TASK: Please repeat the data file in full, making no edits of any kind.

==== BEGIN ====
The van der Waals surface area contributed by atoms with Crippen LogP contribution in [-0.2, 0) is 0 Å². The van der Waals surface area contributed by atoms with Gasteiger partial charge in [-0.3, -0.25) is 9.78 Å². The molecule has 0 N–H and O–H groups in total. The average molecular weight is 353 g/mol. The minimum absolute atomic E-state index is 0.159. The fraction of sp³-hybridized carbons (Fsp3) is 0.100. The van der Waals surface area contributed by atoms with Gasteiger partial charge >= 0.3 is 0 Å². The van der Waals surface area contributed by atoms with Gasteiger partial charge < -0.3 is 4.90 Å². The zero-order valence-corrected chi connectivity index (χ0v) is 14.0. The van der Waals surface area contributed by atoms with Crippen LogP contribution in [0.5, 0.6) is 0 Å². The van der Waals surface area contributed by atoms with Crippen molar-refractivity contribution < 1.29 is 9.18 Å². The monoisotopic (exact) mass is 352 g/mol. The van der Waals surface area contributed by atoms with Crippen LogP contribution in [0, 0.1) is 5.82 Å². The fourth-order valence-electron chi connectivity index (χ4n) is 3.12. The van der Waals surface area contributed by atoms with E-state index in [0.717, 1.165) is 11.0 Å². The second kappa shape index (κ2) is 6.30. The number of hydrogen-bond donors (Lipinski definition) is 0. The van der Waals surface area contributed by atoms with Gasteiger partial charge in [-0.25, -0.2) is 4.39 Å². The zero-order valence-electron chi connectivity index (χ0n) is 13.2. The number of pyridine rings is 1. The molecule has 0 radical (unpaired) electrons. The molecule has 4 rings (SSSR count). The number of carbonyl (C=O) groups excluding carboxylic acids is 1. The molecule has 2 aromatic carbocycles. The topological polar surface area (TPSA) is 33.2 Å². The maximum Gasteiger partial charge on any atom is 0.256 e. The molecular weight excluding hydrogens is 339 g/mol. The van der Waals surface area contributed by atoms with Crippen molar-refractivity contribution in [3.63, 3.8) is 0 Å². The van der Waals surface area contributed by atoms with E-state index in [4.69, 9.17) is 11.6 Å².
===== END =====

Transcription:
The van der Waals surface area contributed by atoms with Crippen LogP contribution in [-0.2, 0) is 0 Å². The van der Waals surface area contributed by atoms with Gasteiger partial charge in [-0.3, -0.25) is 9.78 Å². The molecule has 0 N–H and O–H groups in total. The average molecular weight is 353 g/mol. The minimum absolute atomic E-state index is 0.159. The fraction of sp³-hybridized carbons (Fsp3) is 0.100. The van der Waals surface area contributed by atoms with Gasteiger partial charge >= 0.3 is 0 Å². The van der Waals surface area contributed by atoms with Gasteiger partial charge < -0.3 is 4.90 Å². The zero-order valence-corrected chi connectivity index (χ0v) is 14.0. The van der Waals surface area contributed by atoms with Crippen LogP contribution in [0.5, 0.6) is 0 Å². The van der Waals surface area contributed by atoms with Crippen molar-refractivity contribution < 1.29 is 9.18 Å². The monoisotopic (exact) mass is 352 g/mol. The van der Waals surface area contributed by atoms with Crippen LogP contribution in [0, 0.1) is 5.82 Å². The fourth-order valence-electron chi connectivity index (χ4n) is 3.12. The van der Waals surface area contributed by atoms with E-state index in [0.717, 1.165) is 11.0 Å². The second kappa shape index (κ2) is 6.30. The number of hydrogen-bond donors (Lipinski definition) is 0. The van der Waals surface area contributed by atoms with Gasteiger partial charge in [-0.25, -0.2) is 4.39 Å². The zero-order valence-electron chi connectivity index (χ0n) is 13.2. The number of pyridine rings is 1. The molecule has 0 radical (unpaired) electrons. The molecule has 4 rings (SSSR count). The number of carbonyl (C=O) groups excluding carboxylic acids is 1. The molecule has 2 aromatic carbocycles. The topological polar surface area (TPSA) is 33.2 Å². The maximum Gasteiger partial charge on any atom is 0.256 e. The molecular weight excluding hydrogens is 339 g/mol. The van der Waals surface area contributed by atoms with Crippen molar-refractivity contribution in [3.63, 3.8) is 0 Å². The van der Waals surface area contributed by atoms with E-state index in [4.69, 9.17) is 11.6 Å².